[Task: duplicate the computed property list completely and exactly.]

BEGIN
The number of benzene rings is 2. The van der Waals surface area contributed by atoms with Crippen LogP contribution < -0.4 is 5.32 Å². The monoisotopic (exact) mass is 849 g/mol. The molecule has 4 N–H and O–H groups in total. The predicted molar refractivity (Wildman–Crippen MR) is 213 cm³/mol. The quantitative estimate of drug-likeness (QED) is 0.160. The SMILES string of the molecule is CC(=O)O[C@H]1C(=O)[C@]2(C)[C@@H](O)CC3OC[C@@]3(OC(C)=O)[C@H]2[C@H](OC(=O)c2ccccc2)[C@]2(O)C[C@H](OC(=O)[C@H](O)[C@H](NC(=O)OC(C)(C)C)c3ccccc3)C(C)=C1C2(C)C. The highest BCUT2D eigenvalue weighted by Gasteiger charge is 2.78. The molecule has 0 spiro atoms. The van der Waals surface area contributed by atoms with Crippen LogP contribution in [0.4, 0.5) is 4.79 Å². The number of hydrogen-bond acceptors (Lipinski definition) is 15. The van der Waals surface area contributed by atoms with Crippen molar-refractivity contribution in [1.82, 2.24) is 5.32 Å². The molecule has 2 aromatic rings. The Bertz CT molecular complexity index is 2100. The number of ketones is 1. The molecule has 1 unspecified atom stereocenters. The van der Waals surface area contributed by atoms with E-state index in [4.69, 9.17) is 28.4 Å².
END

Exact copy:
The number of benzene rings is 2. The van der Waals surface area contributed by atoms with Crippen LogP contribution < -0.4 is 5.32 Å². The monoisotopic (exact) mass is 849 g/mol. The molecule has 4 N–H and O–H groups in total. The predicted molar refractivity (Wildman–Crippen MR) is 213 cm³/mol. The quantitative estimate of drug-likeness (QED) is 0.160. The SMILES string of the molecule is CC(=O)O[C@H]1C(=O)[C@]2(C)[C@@H](O)CC3OC[C@@]3(OC(C)=O)[C@H]2[C@H](OC(=O)c2ccccc2)[C@]2(O)C[C@H](OC(=O)[C@H](O)[C@H](NC(=O)OC(C)(C)C)c3ccccc3)C(C)=C1C2(C)C. The highest BCUT2D eigenvalue weighted by Gasteiger charge is 2.78. The molecule has 0 spiro atoms. The van der Waals surface area contributed by atoms with Crippen LogP contribution in [0.4, 0.5) is 4.79 Å². The number of hydrogen-bond acceptors (Lipinski definition) is 15. The van der Waals surface area contributed by atoms with Crippen molar-refractivity contribution in [1.82, 2.24) is 5.32 Å². The molecule has 2 aromatic rings. The Bertz CT molecular complexity index is 2100. The number of ketones is 1. The molecule has 1 unspecified atom stereocenters. The van der Waals surface area contributed by atoms with E-state index in [4.69, 9.17) is 28.4 Å².